Show Summary Details

Page of

PRINTED FROM OXFORD HANDBOOKS ONLINE ( © Oxford University Press, 2018. All Rights Reserved. Under the terms of the licence agreement, an individual user may print out a PDF of a single chapter of a title in Oxford Handbooks Online for personal use (for details see Privacy Policy and Legal Notice).

date: 20 February 2020

Abstract and Keywords

This chapter investigates how Shakespeare exploits the possibilities of popular song to foreground lyric’s capacity to condense affect, to model the absorption of his audiences, and to engage with conflicts over ‘the common’—the push of the common-as-vulgar and the pull of the common-as-universal. At the same moment that song collections are attempting to sort out elite lyric from low broadside, Shakespeare repeatedly draws on these lesser lyrics to ask his audiences what they share and what they do not with these singers and songs, and the warrants, real and fantastical, for those identifications and distinctions. These lyric dynamics are most apparent in the comedies (A Midsummer Night’s Dream and Twelfth Night) but also play a key role in history (2 Henry IV), tragedy (Hamlet), and romance (The Winter’s Tale).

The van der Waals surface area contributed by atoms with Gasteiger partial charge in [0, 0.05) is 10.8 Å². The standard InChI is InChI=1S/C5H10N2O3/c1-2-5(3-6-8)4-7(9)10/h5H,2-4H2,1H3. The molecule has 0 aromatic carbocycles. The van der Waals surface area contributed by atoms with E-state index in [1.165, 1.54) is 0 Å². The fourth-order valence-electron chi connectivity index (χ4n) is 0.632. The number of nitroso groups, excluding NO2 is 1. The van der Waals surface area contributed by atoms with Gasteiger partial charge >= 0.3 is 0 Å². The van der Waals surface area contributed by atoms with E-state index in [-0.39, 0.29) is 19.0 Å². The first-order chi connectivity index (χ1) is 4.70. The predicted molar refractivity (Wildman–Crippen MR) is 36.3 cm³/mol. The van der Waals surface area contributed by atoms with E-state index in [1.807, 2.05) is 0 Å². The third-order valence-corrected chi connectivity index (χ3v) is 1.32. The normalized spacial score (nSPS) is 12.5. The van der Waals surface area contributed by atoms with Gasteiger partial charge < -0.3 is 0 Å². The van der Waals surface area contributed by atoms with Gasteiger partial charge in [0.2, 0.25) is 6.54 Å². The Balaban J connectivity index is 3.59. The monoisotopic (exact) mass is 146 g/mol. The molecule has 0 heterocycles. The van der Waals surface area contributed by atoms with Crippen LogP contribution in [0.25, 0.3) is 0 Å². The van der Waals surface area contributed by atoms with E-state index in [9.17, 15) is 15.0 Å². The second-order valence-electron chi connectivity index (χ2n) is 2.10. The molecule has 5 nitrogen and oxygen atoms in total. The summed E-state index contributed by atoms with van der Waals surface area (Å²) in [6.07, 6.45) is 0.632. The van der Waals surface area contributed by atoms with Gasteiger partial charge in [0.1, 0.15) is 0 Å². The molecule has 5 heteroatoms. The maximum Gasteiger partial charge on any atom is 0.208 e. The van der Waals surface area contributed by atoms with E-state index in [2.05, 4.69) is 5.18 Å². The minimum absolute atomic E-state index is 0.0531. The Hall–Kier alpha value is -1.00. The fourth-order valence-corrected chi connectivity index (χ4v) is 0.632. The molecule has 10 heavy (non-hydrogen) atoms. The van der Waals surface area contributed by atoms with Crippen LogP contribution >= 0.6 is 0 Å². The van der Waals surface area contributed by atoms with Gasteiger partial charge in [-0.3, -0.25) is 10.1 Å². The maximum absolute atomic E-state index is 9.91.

Keywords: song, lyric, ballad, popular culture, identification, A Midsummer Night’s Dream, Twelfth Night, 2 Henry IV, Hamlet, The Winter’s Tale

Access to the complete content on Oxford Handbooks Online requires a subscription or purchase. Public users are able to search the site and view the abstracts and keywords for each book and chapter without a subscription.

Please subscribe or login to access full text content.

If you have purchased a print title that contains an access token, please see the token for information about how to register your code.

For questions on access or troubleshooting, please check our FAQs, and if you can''t find the answer there, please contact us.